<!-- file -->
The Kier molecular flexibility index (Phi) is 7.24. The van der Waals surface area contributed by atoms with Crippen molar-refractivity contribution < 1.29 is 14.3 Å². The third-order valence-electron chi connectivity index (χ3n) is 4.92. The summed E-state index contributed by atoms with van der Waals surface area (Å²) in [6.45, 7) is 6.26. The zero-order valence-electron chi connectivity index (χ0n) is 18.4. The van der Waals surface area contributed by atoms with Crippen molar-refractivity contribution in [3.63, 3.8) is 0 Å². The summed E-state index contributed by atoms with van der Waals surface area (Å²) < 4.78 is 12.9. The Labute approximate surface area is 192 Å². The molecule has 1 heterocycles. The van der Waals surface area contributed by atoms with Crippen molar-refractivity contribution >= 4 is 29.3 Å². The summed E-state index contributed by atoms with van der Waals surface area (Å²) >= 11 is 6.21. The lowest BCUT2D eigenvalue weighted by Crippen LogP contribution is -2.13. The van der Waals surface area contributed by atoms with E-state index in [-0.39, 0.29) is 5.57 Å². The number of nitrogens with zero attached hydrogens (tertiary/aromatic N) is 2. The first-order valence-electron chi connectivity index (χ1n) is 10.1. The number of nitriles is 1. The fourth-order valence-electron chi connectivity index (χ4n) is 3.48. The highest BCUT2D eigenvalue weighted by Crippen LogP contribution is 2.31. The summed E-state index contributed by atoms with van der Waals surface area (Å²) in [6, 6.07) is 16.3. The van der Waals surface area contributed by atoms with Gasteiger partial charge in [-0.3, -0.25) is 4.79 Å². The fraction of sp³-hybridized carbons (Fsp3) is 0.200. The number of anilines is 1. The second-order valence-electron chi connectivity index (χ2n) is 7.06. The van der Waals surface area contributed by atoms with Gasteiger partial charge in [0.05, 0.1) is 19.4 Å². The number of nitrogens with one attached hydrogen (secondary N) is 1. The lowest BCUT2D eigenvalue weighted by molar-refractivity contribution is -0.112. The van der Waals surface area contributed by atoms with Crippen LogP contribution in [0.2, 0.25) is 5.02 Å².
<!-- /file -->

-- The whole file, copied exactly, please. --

The Kier molecular flexibility index (Phi) is 7.24. The van der Waals surface area contributed by atoms with Crippen molar-refractivity contribution < 1.29 is 14.3 Å². The third-order valence-electron chi connectivity index (χ3n) is 4.92. The summed E-state index contributed by atoms with van der Waals surface area (Å²) in [6.45, 7) is 6.26. The zero-order valence-electron chi connectivity index (χ0n) is 18.4. The van der Waals surface area contributed by atoms with Crippen molar-refractivity contribution in [3.63, 3.8) is 0 Å². The summed E-state index contributed by atoms with van der Waals surface area (Å²) < 4.78 is 12.9. The Labute approximate surface area is 192 Å². The molecule has 1 heterocycles. The van der Waals surface area contributed by atoms with Crippen molar-refractivity contribution >= 4 is 29.3 Å². The summed E-state index contributed by atoms with van der Waals surface area (Å²) >= 11 is 6.21. The lowest BCUT2D eigenvalue weighted by Crippen LogP contribution is -2.13. The van der Waals surface area contributed by atoms with E-state index in [-0.39, 0.29) is 5.57 Å². The number of nitrogens with zero attached hydrogens (tertiary/aromatic N) is 2. The first-order valence-electron chi connectivity index (χ1n) is 10.1. The number of nitriles is 1. The fourth-order valence-electron chi connectivity index (χ4n) is 3.48. The highest BCUT2D eigenvalue weighted by Crippen LogP contribution is 2.31. The summed E-state index contributed by atoms with van der Waals surface area (Å²) in [6, 6.07) is 16.3. The van der Waals surface area contributed by atoms with Gasteiger partial charge in [-0.3, -0.25) is 4.79 Å². The fraction of sp³-hybridized carbons (Fsp3) is 0.200. The number of anilines is 1. The second-order valence-electron chi connectivity index (χ2n) is 7.06. The van der Waals surface area contributed by atoms with Gasteiger partial charge in [0.05, 0.1) is 19.4 Å². The number of nitrogens with one attached hydrogen (secondary N) is 1. The lowest BCUT2D eigenvalue weighted by molar-refractivity contribution is -0.112. The van der Waals surface area contributed by atoms with Crippen LogP contribution in [0.2, 0.25) is 5.02 Å².